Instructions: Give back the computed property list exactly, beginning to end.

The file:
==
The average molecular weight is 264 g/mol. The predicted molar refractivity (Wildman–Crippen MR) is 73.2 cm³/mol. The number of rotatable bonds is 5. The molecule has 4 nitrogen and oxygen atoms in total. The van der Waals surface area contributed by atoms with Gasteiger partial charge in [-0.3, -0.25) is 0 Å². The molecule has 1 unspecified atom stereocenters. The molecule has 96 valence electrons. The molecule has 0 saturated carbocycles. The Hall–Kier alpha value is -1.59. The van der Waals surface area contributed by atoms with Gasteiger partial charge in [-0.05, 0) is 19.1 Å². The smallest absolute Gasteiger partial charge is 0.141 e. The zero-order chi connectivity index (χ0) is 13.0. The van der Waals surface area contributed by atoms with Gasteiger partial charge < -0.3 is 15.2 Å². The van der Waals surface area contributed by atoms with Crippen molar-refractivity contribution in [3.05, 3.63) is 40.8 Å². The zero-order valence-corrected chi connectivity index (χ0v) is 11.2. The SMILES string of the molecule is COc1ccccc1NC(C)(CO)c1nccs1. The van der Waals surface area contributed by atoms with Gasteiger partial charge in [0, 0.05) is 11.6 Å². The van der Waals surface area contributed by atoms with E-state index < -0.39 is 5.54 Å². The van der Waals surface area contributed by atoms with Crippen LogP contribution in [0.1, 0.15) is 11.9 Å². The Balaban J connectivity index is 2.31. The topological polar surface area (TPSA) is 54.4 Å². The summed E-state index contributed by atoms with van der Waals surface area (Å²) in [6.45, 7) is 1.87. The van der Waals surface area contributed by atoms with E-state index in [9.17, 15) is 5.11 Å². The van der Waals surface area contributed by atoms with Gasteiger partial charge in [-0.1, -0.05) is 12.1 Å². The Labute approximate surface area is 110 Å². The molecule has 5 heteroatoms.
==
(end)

The average molecular weight is 264 g/mol. The predicted molar refractivity (Wildman–Crippen MR) is 73.2 cm³/mol. The number of rotatable bonds is 5. The molecule has 4 nitrogen and oxygen atoms in total. The van der Waals surface area contributed by atoms with Gasteiger partial charge in [-0.3, -0.25) is 0 Å². The molecule has 1 unspecified atom stereocenters. The molecule has 96 valence electrons. The molecule has 0 saturated carbocycles. The Hall–Kier alpha value is -1.59. The van der Waals surface area contributed by atoms with Gasteiger partial charge in [-0.05, 0) is 19.1 Å². The smallest absolute Gasteiger partial charge is 0.141 e. The zero-order chi connectivity index (χ0) is 13.0. The van der Waals surface area contributed by atoms with Gasteiger partial charge < -0.3 is 15.2 Å². The van der Waals surface area contributed by atoms with Crippen molar-refractivity contribution in [3.05, 3.63) is 40.8 Å². The zero-order valence-corrected chi connectivity index (χ0v) is 11.2. The SMILES string of the molecule is COc1ccccc1NC(C)(CO)c1nccs1. The van der Waals surface area contributed by atoms with Gasteiger partial charge in [0, 0.05) is 11.6 Å². The van der Waals surface area contributed by atoms with E-state index < -0.39 is 5.54 Å². The van der Waals surface area contributed by atoms with Crippen LogP contribution in [0.1, 0.15) is 11.9 Å². The Balaban J connectivity index is 2.31. The topological polar surface area (TPSA) is 54.4 Å². The summed E-state index contributed by atoms with van der Waals surface area (Å²) in [6.45, 7) is 1.87. The van der Waals surface area contributed by atoms with E-state index in [9.17, 15) is 5.11 Å². The van der Waals surface area contributed by atoms with Gasteiger partial charge in [-0.1, -0.05) is 12.1 Å². The Labute approximate surface area is 110 Å². The molecule has 5 heteroatoms.